Wayne Brown v. City of Tulsa

On October 9, 2019, the American Freedom Law Center (AFLC), along with local attorney Scott Wood, filed a federal civil rights lawsuit against the City of Tulsa and its Chief of Police, Chuck Jordan, on behalf of Wayne Brown, a Tulsa police officer who was wrongfully terminated because local political activists complained to the City about conservative social media posts Brown had made several years prior to his hiring as a Tulsa police officer.

As alleged in the Complaint, which was filed in the U.S. District Court for the Northern District of Oklahoma:

“On or about September 4, 2019, Defendants, acting under color of state law, terminated Plaintiff’s employment as a police officer with the City of Tulsa Police Department (hereinafter “TPD”) because of the content and viewpoint of certain social media posts allegedly made by Plaintiff several years prior to the City hiring him as a police officer.”

“It is well settled that a State cannot condition public employment on a basis that infringes the employee’s constitutionally protected interest in freedom of expression.”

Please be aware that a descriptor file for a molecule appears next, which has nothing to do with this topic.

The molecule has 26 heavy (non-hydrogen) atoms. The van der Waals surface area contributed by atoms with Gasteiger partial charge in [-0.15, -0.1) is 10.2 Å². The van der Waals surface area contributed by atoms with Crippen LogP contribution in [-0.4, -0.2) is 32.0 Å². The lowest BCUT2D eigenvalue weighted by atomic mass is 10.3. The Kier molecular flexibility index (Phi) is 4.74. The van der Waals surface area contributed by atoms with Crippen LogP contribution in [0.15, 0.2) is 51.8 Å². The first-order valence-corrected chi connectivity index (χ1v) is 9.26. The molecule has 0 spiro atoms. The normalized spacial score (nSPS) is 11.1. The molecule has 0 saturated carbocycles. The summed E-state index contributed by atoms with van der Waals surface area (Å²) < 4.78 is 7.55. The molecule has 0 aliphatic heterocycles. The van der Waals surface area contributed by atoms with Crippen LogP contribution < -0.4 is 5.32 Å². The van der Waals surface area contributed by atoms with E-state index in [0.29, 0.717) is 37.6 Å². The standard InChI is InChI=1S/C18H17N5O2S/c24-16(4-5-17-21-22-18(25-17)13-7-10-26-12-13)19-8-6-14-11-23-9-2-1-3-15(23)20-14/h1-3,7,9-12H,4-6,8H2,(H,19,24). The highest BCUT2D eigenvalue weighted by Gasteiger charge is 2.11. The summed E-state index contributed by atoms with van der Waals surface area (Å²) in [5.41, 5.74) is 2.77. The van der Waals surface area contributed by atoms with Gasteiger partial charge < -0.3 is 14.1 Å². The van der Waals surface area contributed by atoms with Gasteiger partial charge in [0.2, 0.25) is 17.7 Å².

The Complaint alleges that the City’s firing of Brown violated his rights protected by the First and Fourteenth Amendments to the U.S. Constitution.  The lawsuit seeks damages and attorneys’ fees.

Brown previously filed with the City a Notice of Tort Claim, informing the City that he intends to pursue a state law claim because his employment with the TPD was wrongfully terminated in violation of Oklahoma public policy.  Brown is seeking $175,000 in damages, the maximum allowed under state law.

The City has 90 days to respond to the notice.

CASE UPDATE (December 27, 2019): The City denied Brown’s tort claim.  Consequently, we filed a First Amended Complaint to add a claim for wrongful discharge under state law.

CASE UPDATE (February 19, 2020): We filed a response to the City’s motion to dismiss and a response to Chief Jordan’s motion to dismiss.

CASE UPDATE (January 22, 2024): We filed our opening brief in the U.S. Court of Appeals for the Tenth Circuit.

CASE UPDATE (March 11, 2024): We filed our reply brief in the Tenth Circuit.